Exercise 9

Part I: Argumentative Relevance
Each of the items below contains an argument and a statement. For each item:
1) Put the argument in standard form, and
2) Say (a) whether the statement is relevant to the argument, and if it is, (b) what type of relevance it has.

1. Argument: Illegal immigrants are a drain on this nation's resources. They take the jobs of hardworking Americans and siphon what money they do make back to their home countries instead of putting it back into the local economy. What's worse, they use public services like schools, clinics, and the post office, but don't pay any taxes that support these these things. They should all be sent home immediately.

Statement: Some important industries in America, like hotels and restaurants and agriculture, are economically dependent on illegal immigrants because they make up a substantial portion of the workforce in jobs that most Americans will not do for the same level of pay.

2. Argument: People that think television is junk are elitists. The fact is that television gives the people what they want, and what the people want is "reality TV" shows like "Survivor" and "American Idol". If television is junk, it's the audience that makes it so. So people who think that television is junk are really saying that the audience has no class.

Statement: There is a well-established correlation between the number of hours a person watches television every week and that person's overall health such that the more TV a person watches, the less healthy he or she is.

Part II: Dialogical Relevance: Questions and Answers
Consider the questions asked at line 3 in the dialogues given below. Is the question relevant? Is the response given to the question appropriate in light of the question's relevance (or irrelevance)? Defend your answer.


1 Sam: I'm glad to see that the war on drugs is expanding. We've got to do something to curb the flow of illegal substances into our country where it destroys our poorest neighborhoods.
2 Dave: I disagree, Sam. The so-called "war on drugs" is just an excuse to throw a lot of people in jail and waste a lot of taxpayer money. I think it's oppressive of individual liberty too.
3 Sam:You haven't stopped getting high have you?
4 Dave: Give me a break, Sam. That's seriously out of line.


1 Martha: You can say whatever you like, but I just think that gay marriage is wrong and should not be legal.
2 Diana: Martha, you are concerned over nothing. You aren't gay. It's not like legalizing gay marriage means that you have to become gay. I don't see how what gay people do or don't do is any of your business at all.
3 Martha: But the nuclear family is the foundation of society. Allowing gays to get married changes all of that. Or do you really think that allowing gays to marry won't change the whole social dynamic in which we live?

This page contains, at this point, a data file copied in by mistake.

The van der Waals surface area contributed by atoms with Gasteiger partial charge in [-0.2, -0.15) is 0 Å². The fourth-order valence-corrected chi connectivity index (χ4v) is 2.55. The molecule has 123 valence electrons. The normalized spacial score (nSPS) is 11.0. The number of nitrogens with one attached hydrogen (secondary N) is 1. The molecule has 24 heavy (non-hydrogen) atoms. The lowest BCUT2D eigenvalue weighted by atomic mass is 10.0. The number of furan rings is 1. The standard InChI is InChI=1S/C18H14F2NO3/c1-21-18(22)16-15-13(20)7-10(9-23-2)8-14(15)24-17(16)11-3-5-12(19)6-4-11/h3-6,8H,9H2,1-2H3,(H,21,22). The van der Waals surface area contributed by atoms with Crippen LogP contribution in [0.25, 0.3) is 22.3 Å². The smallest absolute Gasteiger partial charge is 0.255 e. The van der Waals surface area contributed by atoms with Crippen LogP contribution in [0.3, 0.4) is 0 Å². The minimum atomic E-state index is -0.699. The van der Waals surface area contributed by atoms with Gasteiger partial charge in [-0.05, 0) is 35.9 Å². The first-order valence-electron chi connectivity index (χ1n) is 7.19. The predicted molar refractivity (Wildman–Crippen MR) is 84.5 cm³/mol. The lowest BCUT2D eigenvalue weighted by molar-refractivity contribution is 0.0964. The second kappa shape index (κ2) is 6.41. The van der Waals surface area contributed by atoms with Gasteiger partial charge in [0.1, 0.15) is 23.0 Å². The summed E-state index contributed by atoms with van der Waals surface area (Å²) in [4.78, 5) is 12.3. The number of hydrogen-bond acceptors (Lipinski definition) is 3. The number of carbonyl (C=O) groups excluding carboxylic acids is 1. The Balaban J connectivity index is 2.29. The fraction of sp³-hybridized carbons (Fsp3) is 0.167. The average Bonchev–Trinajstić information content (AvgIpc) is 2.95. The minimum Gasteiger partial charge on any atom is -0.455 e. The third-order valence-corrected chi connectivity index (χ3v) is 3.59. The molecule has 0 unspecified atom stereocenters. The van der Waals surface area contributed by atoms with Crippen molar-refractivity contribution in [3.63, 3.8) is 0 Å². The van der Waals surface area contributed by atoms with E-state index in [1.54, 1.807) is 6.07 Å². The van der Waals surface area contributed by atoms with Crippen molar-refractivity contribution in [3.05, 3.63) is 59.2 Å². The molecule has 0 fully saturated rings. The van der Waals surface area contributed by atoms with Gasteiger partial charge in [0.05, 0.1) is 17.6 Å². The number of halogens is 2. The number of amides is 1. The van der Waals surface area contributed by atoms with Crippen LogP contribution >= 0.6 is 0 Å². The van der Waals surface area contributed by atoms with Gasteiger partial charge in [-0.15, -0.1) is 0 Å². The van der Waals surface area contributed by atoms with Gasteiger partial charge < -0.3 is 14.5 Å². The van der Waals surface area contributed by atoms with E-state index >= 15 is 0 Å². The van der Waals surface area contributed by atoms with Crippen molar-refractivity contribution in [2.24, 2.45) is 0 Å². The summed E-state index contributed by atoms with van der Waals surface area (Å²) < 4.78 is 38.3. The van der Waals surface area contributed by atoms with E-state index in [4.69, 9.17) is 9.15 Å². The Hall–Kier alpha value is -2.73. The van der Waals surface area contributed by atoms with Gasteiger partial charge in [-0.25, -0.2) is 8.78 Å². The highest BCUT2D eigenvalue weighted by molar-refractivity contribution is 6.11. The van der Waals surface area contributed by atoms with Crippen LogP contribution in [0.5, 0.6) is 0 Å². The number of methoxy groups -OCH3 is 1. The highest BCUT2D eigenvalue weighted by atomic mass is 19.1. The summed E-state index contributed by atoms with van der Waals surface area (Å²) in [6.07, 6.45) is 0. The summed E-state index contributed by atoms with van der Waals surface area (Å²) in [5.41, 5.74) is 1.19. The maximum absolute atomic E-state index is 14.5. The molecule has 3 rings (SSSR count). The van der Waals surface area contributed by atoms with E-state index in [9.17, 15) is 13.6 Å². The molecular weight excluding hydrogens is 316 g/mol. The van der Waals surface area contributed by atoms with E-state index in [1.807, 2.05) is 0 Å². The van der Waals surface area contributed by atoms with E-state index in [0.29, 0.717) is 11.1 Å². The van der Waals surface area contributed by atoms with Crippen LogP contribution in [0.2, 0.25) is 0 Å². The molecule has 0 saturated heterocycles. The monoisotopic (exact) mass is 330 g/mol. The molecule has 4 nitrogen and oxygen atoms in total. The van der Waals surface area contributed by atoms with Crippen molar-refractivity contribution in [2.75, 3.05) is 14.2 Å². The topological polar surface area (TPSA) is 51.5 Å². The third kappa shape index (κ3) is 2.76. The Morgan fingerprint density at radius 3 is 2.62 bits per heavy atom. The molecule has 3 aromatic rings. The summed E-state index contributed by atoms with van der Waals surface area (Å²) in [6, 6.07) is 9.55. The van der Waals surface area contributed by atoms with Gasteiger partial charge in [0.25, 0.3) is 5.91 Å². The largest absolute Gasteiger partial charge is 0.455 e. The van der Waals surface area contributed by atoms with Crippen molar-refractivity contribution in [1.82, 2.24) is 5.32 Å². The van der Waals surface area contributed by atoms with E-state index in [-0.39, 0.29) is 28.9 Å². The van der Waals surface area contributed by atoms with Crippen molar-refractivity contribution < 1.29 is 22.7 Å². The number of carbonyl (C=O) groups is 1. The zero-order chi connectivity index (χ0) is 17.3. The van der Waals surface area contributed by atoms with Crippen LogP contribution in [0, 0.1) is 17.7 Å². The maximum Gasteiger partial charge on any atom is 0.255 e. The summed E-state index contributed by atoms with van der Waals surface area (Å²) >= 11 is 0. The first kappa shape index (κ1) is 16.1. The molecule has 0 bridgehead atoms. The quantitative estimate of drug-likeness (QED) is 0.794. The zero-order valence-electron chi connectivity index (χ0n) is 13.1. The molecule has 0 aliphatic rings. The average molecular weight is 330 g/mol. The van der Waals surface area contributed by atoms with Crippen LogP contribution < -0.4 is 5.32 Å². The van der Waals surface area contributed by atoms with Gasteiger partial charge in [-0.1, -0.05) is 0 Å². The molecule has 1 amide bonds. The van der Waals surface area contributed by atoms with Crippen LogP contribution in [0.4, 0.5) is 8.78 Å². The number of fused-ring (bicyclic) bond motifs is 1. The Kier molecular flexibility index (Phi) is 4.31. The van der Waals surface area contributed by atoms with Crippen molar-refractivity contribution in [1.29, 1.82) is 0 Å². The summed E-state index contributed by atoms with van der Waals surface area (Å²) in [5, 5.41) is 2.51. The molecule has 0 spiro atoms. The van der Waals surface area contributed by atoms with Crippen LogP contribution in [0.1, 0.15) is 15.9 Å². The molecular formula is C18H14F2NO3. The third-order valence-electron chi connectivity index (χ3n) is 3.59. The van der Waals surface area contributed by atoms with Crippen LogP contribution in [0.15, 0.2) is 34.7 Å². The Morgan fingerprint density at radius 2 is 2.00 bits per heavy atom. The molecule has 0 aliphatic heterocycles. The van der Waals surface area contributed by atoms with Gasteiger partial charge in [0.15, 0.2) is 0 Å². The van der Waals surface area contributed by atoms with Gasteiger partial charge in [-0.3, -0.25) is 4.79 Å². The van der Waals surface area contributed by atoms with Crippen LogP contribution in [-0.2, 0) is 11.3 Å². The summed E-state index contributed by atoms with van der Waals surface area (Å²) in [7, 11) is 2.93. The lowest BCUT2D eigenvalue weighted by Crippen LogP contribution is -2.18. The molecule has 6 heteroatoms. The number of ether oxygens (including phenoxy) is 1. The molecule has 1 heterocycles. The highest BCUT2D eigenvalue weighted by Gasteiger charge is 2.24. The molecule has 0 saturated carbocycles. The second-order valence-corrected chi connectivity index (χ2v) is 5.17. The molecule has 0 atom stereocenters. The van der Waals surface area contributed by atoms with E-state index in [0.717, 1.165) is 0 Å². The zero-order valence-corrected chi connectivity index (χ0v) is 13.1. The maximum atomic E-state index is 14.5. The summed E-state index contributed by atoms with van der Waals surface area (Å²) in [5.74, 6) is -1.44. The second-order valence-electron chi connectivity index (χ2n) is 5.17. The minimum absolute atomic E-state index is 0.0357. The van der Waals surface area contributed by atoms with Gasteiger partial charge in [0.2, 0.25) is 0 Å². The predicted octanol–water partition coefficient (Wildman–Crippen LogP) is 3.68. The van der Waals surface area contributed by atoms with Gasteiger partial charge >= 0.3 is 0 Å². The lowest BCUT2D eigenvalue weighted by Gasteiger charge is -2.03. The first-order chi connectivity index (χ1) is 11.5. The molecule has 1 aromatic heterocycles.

4 Diana: Actually, Martha, I don't. Of course gay people will be more visible, since they won't have to keep who they are a secret, but if you really think about it you'll quickly realize that the plain fact is that most people aren't gay. Being gay is a matter of biology, not of choice. If you think about it scientifically, the proportion of gay people to straight people probably doesn't really change that much over time since there are no biological pressures to be gay. That means there's no reason to think that there will be any more or less heterosexual nuclear families than there are now. So no, I don't think allowing gays to marry will do much of anything to our social dynamic—except perhaps make it more tolerant, and I approve of that.

Part III: Fallacies of Relevance
Consider the dialogue given below, and ascertain whether or not a fallacy of relevance has occurred. If you think one has occurred, say which type (i.e. ignoratio elenchi, straw man, or red herring) and support your judgment.


1 Jake: I can't believe people aren't up in arms about the increased security measures in airports.
2 Elwood: Why? Those measures are necessary to stop terrorism. A little inconvenience is a small price to pay for making sure that your plane isn't blown up by an extremist.
3 Jake: That's just it, Elwood. I don't think these measures make that any less likely than it was before. Change the security measures however you like: it will only be a matter of time until the terrorists figure out how to get around them.
4 Elwood: Your attitude is defeatist, Jake. You need to step back for a minute and think about the thousands of people that lost their lives on September 11 in 2001. We have to make absolutely certain that nothing like that ever happens again. It is every American’s job to do everything it takes to see that the terrorists are defeated.
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